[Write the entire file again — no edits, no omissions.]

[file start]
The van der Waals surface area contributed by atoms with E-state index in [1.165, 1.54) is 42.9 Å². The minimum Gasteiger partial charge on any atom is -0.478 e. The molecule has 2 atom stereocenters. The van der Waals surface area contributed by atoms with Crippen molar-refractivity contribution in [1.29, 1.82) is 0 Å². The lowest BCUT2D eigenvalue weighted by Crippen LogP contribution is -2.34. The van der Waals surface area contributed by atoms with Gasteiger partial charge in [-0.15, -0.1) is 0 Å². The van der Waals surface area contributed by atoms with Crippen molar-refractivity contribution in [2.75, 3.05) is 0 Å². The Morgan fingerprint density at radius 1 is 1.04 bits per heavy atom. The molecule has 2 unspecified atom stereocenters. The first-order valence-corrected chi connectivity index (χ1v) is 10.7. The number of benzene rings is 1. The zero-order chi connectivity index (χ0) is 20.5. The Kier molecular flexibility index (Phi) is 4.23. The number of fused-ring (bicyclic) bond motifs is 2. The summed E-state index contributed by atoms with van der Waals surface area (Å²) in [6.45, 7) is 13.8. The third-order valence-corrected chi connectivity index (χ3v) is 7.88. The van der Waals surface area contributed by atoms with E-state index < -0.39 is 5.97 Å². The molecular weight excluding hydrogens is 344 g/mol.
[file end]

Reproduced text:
The van der Waals surface area contributed by atoms with E-state index in [1.165, 1.54) is 42.9 Å². The minimum Gasteiger partial charge on any atom is -0.478 e. The molecule has 2 atom stereocenters. The van der Waals surface area contributed by atoms with Crippen molar-refractivity contribution in [1.29, 1.82) is 0 Å². The lowest BCUT2D eigenvalue weighted by Crippen LogP contribution is -2.34. The van der Waals surface area contributed by atoms with Gasteiger partial charge in [-0.15, -0.1) is 0 Å². The van der Waals surface area contributed by atoms with Crippen molar-refractivity contribution in [2.75, 3.05) is 0 Å². The Morgan fingerprint density at radius 1 is 1.04 bits per heavy atom. The molecule has 2 unspecified atom stereocenters. The first-order valence-corrected chi connectivity index (χ1v) is 10.7. The number of benzene rings is 1. The zero-order chi connectivity index (χ0) is 20.5. The Kier molecular flexibility index (Phi) is 4.23. The number of fused-ring (bicyclic) bond motifs is 2. The summed E-state index contributed by atoms with van der Waals surface area (Å²) in [6.45, 7) is 13.8. The third-order valence-corrected chi connectivity index (χ3v) is 7.88. The van der Waals surface area contributed by atoms with E-state index < -0.39 is 5.97 Å². The molecular weight excluding hydrogens is 344 g/mol.